Today we were somewhat blowing with the wind. During our discussion at rosamicula
's last night it came up that I was interested in seeing the Millais exhibit at the Tate Britain; I woke to discover Miss Micula had offered to guest butterbee
in to the exhibit. So off we went, at the late, late, post-cleaning-up-the-house hour of 1:45 (but I felt much better for having all of the wrapping paper and presents out of the living room and also for having made little roast beef sandwiches for us to have for lunch).
The exhibit was nice, especially when you consider that all four of us made it in for eleven quid and the price of a round of heavily doctored cups of tea (shadowdaddy
is not recovering gracefully from his cold - I imagine it kicking and screaming from its position deep within his sinus cavities). The first two rooms
were mostly filled with the paintings of his I've seen a million times before - Ophelia, Mariana, Christ in the House of his Parents, The Order of Release, Autumn Leaves - the really pretty paintings I'm so fond of but .... well, let's be honest, which occasionally have a touch of schmaltz to them. (I still like many of them quite a lot, and enjoyed seeing new works I'd not seen before, such as "Love," pictured, and the studies for many of the paintings I was very familiar with.)
The "schmaltz" factor seemed to more and more take over as the exhibit wore on. I was happy that he found love in Effie Ruskin, but once he had eight kids to feed, I guess he threw artistic purity out of the window in favor of commercial success. Sappy sweet kiddie portraits, random decorative romantic "scenes," society portraits ... the middle three rooms ("The Boyhood of Raleigh," "The Ruling Passion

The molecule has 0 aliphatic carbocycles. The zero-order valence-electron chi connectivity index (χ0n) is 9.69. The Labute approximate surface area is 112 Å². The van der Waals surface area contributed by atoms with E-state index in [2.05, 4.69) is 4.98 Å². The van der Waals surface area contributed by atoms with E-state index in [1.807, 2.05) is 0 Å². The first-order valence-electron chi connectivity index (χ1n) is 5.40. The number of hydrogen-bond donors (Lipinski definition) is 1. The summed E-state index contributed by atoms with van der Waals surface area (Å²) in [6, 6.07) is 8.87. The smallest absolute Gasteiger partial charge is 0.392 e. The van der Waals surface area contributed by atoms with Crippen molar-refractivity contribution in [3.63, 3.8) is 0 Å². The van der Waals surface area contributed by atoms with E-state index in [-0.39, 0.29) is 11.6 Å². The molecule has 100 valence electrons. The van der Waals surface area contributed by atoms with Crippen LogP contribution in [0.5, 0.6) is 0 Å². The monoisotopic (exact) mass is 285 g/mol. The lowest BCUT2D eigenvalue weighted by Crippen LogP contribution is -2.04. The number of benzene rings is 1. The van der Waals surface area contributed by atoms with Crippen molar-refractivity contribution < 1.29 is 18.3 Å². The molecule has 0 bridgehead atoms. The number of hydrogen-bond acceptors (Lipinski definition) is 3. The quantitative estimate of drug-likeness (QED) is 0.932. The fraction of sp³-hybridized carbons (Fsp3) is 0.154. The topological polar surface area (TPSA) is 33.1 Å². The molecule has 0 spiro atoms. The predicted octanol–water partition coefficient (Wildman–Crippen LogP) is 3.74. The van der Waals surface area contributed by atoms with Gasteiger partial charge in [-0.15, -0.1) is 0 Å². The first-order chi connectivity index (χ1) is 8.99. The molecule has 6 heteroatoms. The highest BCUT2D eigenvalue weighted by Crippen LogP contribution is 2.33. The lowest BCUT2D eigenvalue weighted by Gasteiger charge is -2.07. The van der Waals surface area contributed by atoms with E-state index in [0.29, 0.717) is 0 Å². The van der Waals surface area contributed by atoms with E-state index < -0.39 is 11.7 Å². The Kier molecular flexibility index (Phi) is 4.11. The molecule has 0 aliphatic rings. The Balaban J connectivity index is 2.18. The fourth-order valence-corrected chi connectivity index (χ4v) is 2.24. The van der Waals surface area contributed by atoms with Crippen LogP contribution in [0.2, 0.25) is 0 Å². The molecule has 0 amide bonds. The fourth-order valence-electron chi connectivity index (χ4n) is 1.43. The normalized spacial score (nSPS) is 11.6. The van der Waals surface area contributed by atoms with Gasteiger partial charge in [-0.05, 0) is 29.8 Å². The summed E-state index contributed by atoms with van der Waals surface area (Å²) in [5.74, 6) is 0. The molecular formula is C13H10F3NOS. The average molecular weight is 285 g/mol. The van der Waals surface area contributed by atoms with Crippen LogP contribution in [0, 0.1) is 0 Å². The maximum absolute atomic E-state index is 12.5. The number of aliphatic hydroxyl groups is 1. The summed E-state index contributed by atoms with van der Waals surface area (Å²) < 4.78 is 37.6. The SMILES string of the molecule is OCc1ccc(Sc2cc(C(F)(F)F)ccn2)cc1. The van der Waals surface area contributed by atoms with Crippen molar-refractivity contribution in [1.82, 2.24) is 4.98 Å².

," bleah!) were full of what looked like the kind of crap you need to crank out to keep the bills paid.
That said, the last room
was full of lovely Scottish landscapes that he painted when he ran away from London society and went to live "the life of an English gentleman," which apparently involved a lot of hunting and fishing and hiding in little huts for seven hours a day painting water pouring over volcanic rocks. Unfortunately I was a bit too tired by this time to really appreciate this art and just wanted to sit down and have some more tea and recover a bit.
Afterwards, off we went to Liverpool Street Station to meet spikeylady
and enjoy a christmas tour through the Dennis Severs house
. All of the house was lit by candlelight and in each room it appeared the occupants had just left - leaving behind a half eaten softboiled egg, a whiff of perfume, some overturned crockery, etc. I found it all quite charming but felt like a little bit of it was passing me by! Apparently the whole house was the artistic project of Dennis Severs, who died some years back, but like my last trip to see a Punchdrunk production (in this case Faust
), I felt like I was just a little bit behind getting what was holding it all together. But it was neat, anyways.
That said my big fun was having dinner afterwards at the Nazrul Restaurant on Brick Lane. Of course, the whole thing was an experience, with every damned restaurant having a shill outside trying to drag you in and make you a paying customer. I was insistent that we find a place that had an "English menu" with fish and chips on it so butterbee
could have something utterly unspicey to eat, and managed to escape from the clutches of many proprietors based on needing to fill that criteria (one offered to bring us some from down the street while we ate, which was really just OTT but had me say, "We may be back!"). But we were convinced at last and settled down for a nice dinner (with fried fish, and with the discount I'd been offered elsewhere carried over to this one - 20% off plus free drinks :-) ). It was YAP YAP YAP for about two hours or so and then we all called it a night and slunk back home after getting some sweets down the street (burfi and that fried honey pretzel thing, yum!) and passing through some of the Ripper haunts we'd visited when we did the tour. It seems like we didn't do much today but we are all now very tired.65 words
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And now, cake! ("Cake!")